A half-dozen more Pac-12 squads opened their gates for fans on Saturday, including Colorado, which saw a packed house at Folsom Field there to witness Deion Sanders’ debut, albeit in exhibition format.

Five other schools showcased their month-plus improvement, with verdicts ranging from scary (Washington) to scary (Stanford), and for very different reasons.

Here’s a look at some key takeaways from Oregon State, Stanford, Utah, Washington and Washington State’s spring games…

Oregon State: Defense rules the day

A former star quarterback for the Beavers himself, Oregon State head coach Jonathan Smith has had to train himself to be impartial when it comes to his spring game assessments.

Coming off a rather uninspiring offensive performance on Saturday in front of roughly 5,000 at Reser Stadium, Smith can’t possibly have favored his passing game, even if he wanted to.

Clemson transfer DJ Uiagalelei and incumbent starter Ben Gulbranson played 3 series each, combining to pass for 66 yards, while oft-impressive 4-star freshman Aiden Chiles was the top performer — and he only went 13-for-23 for 153 yards.

Not exactly a banner day for the Beavers, though, to be fair, Oregon State’s defense is shaping up to be mighty good.

“I’ve grown in this head coaching thing to cheer on both sides,” Smith said after the game. “Look, we’ve built a defense now that is very competitive and very good and they’re going to be tough to move the ball consistently on.”

Stanford: Troy Taylor still introducing innovative offense

Sacramento State’s offense under Troy Taylor was a blur, and he’s hoping to integrate a drastically faster pace into the Stanford offense.

Predictably, with an offense learning a new system, it’s coming along slowly, but Saturday’s spring showcase highlighted the team’s commitment to up-tempo offense.

“It’s really about finding space, and manipulating space and recognizing man coverage and getting to the open area,” he said. “It takes a little bit. The repetitions have to come so that they become comfortable.”

In somewhat of a weird twist, Saturday’s scrimmage was not Stanford’s last practice of spring ball, so there are more reps to go around, especially for would-be starting QB Ari Patu. Taylor has made it clear what he’s looking for.

“Consistency — you draw up plays, you work them really hard and you want to be able to have a quarterback who can go through his progression and throw it accurately,” Taylor said. “It starts with accuracy, the most important criteria for a QB and it goes to decision-making.”

Utah: Will Utes stand pat with Brandon Rose as QB2?

It wasn’t a performance that would make Cam Rising feel a bit threatened, but it was good enough that maybe he decides to take an extra few days to give his ailing leg a rest.

For now, Utah presumptive No. 2 quarterback Brandon Rose seems to have locked up the backup spot, appearing poised while completing 19-of-24 passes for 233 yards and a score. Kyle Whittingham kept Rose in the driver’s seat for longer than most “starting” quarterbacks play in a spring scrimmage, but this was by design. Getting Rose more battle-tested is crucial if he opens the season as starter should Rising need some more seasoning.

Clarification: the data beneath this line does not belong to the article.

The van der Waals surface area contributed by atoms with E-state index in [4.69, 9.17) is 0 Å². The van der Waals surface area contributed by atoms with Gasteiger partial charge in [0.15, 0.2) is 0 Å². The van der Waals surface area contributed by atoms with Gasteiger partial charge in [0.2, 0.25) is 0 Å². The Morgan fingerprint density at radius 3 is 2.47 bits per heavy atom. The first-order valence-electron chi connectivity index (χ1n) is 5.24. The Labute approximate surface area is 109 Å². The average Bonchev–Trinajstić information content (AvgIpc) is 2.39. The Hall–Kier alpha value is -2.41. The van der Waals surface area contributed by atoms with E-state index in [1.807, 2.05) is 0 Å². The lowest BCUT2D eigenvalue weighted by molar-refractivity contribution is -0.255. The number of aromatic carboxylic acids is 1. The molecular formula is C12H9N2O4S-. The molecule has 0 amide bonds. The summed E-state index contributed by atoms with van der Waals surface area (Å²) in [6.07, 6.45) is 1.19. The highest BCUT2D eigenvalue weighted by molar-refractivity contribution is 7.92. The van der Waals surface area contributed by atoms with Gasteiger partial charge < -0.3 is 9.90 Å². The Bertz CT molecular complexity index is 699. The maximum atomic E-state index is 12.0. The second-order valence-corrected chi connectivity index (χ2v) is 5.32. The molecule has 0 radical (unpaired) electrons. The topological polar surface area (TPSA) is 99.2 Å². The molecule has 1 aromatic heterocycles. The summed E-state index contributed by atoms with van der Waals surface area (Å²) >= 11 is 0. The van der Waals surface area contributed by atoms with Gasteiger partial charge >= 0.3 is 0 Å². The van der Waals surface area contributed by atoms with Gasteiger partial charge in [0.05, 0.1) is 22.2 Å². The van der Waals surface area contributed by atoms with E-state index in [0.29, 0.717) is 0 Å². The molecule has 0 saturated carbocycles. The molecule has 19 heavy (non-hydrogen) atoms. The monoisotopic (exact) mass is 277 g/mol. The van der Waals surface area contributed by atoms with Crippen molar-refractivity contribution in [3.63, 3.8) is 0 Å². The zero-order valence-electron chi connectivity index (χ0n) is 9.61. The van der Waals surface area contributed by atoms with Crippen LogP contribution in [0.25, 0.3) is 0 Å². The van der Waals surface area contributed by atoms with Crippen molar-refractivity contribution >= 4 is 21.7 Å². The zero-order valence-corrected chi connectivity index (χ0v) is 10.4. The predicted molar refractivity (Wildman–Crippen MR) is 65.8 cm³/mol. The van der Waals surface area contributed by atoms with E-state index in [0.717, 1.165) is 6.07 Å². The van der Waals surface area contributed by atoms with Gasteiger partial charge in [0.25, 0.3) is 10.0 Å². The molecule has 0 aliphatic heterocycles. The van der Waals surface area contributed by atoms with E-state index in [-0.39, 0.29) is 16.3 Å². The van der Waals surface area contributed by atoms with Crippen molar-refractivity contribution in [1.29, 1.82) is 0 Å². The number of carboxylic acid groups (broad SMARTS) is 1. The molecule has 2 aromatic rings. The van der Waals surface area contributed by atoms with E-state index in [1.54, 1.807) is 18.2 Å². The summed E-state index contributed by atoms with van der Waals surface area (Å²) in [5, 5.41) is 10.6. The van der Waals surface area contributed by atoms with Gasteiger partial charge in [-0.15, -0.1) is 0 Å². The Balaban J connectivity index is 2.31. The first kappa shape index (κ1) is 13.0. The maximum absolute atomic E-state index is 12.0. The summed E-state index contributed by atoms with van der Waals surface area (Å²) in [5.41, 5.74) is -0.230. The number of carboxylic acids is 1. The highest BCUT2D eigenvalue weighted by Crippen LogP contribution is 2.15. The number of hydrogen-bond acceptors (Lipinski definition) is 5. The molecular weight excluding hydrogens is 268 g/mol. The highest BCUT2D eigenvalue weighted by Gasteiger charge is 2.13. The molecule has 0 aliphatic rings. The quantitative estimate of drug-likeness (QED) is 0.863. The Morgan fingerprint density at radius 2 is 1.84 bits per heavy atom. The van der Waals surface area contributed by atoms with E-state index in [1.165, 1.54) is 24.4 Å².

It’s pretty clear that Rose ran away with the gig — at least for now, as Whittingham could go portal hunting — as fellow reserves Bryson Barnes and Nate Johnson went a combined 6-for-10 for 73 yards.

“They’ve done a great job just picking up things and making sure we’re hitting the ground running as a team,” Rising said. “It was a little shaky at first, but they did a great job sticking with it. … They definitely progressed and got better this whole entire spring ball. I’m just excited for the whole room.”

Washington: Wide receiver room bursting at the seams

Forget Rome Odunze, Ja’Lynn Polk and Jalen McMillan — Washington’s second-tier group of wideouts might just be better than some Pac-12 teams’ starting unit.

After a thrilling passing performance out of what is quickly becoming one of the top aerial assaults in the country, Huskies coach Kalen DeBoer lauded the play of young targets Germie Bernard, Denzel Boston and Giles Jackson, who raised eyebrows throughout camp.

“Receiver is a little bit easier than most positions because we can personnel group our guys and get the reps in,” DeBoer said. “Coach Grubb and the offensive staff always do a good job (with) their roles. I love seeing those guys make plays, because they continue to push our top guys. The growth, it’s a tip of a hat to them. Jeremy and Denzel both, and I thought Giles Jackson had a great spring, too. I’m excited for those guys who aren’t always at the top of the discussion.”

Washington State: Cougars strike blows against own defense

The fireworks in the Apple State weren’t relegated to Seattle.

They were seen in Pullman, as well.

Cougars quarterback Cam Ward is looking to build off a so-so debut season that included 3,231 passing yards and 23 touchdowns with 9 interceptions, but no pass completions of more than 40 yards in the final 7 games of the season. Stretching the field was a priority of coach Jake Dickert heading into spring ball. He liked what he saw on Saturday … mostly.

“It’s not just about this game,” he said. “It’s a culmination of a lot of hard work. The challenge was to hit the accelerator as we finished off spring. I think we did that. I think you saw the explosiveness we can have on offense. It’s amazing, though, when you’re playing each other, when you look at it from the defensive side, we have to stop some explosive plays.”